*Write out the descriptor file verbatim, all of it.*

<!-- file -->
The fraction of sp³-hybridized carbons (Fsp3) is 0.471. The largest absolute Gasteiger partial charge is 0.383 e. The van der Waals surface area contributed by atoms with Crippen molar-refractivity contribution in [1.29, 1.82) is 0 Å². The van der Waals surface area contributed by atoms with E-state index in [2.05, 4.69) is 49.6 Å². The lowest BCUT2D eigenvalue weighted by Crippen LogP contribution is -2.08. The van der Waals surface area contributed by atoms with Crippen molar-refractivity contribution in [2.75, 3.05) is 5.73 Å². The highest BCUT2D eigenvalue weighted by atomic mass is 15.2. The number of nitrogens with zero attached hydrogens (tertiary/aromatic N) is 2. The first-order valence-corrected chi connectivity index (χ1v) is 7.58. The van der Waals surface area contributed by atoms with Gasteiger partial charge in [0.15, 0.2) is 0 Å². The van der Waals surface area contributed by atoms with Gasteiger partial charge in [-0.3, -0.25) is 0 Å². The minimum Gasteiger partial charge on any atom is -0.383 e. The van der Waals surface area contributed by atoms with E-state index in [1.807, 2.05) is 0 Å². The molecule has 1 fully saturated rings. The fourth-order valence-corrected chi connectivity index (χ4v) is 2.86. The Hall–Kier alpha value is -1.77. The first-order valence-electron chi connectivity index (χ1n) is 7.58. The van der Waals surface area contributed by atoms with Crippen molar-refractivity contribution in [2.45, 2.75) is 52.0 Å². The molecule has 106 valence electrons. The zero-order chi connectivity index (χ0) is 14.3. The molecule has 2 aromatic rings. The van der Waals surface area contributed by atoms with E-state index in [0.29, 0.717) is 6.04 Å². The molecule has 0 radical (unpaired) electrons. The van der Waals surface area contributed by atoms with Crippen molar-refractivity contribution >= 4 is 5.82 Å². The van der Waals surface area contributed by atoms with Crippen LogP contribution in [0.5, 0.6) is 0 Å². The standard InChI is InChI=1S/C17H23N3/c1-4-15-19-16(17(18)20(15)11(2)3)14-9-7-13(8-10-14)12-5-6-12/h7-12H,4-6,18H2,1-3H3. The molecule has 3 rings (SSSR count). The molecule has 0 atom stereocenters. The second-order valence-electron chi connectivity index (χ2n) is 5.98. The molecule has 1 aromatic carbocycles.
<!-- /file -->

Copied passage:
The fraction of sp³-hybridized carbons (Fsp3) is 0.471. The largest absolute Gasteiger partial charge is 0.383 e. The van der Waals surface area contributed by atoms with Crippen molar-refractivity contribution in [1.29, 1.82) is 0 Å². The van der Waals surface area contributed by atoms with E-state index in [2.05, 4.69) is 49.6 Å². The lowest BCUT2D eigenvalue weighted by Crippen LogP contribution is -2.08. The van der Waals surface area contributed by atoms with Crippen molar-refractivity contribution in [2.75, 3.05) is 5.73 Å². The highest BCUT2D eigenvalue weighted by atomic mass is 15.2. The number of nitrogens with zero attached hydrogens (tertiary/aromatic N) is 2. The first-order valence-corrected chi connectivity index (χ1v) is 7.58. The van der Waals surface area contributed by atoms with Gasteiger partial charge in [0.15, 0.2) is 0 Å². The van der Waals surface area contributed by atoms with Gasteiger partial charge in [-0.3, -0.25) is 0 Å². The minimum Gasteiger partial charge on any atom is -0.383 e. The van der Waals surface area contributed by atoms with E-state index in [1.807, 2.05) is 0 Å². The molecule has 1 fully saturated rings. The fourth-order valence-corrected chi connectivity index (χ4v) is 2.86. The Hall–Kier alpha value is -1.77. The first-order valence-electron chi connectivity index (χ1n) is 7.58. The van der Waals surface area contributed by atoms with Crippen molar-refractivity contribution in [2.45, 2.75) is 52.0 Å². The molecule has 106 valence electrons. The zero-order chi connectivity index (χ0) is 14.3. The molecule has 2 aromatic rings. The van der Waals surface area contributed by atoms with E-state index in [0.29, 0.717) is 6.04 Å². The molecule has 0 radical (unpaired) electrons. The van der Waals surface area contributed by atoms with Crippen molar-refractivity contribution >= 4 is 5.82 Å². The van der Waals surface area contributed by atoms with Crippen LogP contribution in [0.5, 0.6) is 0 Å². The standard InChI is InChI=1S/C17H23N3/c1-4-15-19-16(17(18)20(15)11(2)3)14-9-7-13(8-10-14)12-5-6-12/h7-12H,4-6,18H2,1-3H3. The molecule has 3 rings (SSSR count). The molecule has 0 atom stereocenters. The second-order valence-electron chi connectivity index (χ2n) is 5.98. The molecule has 1 aromatic carbocycles.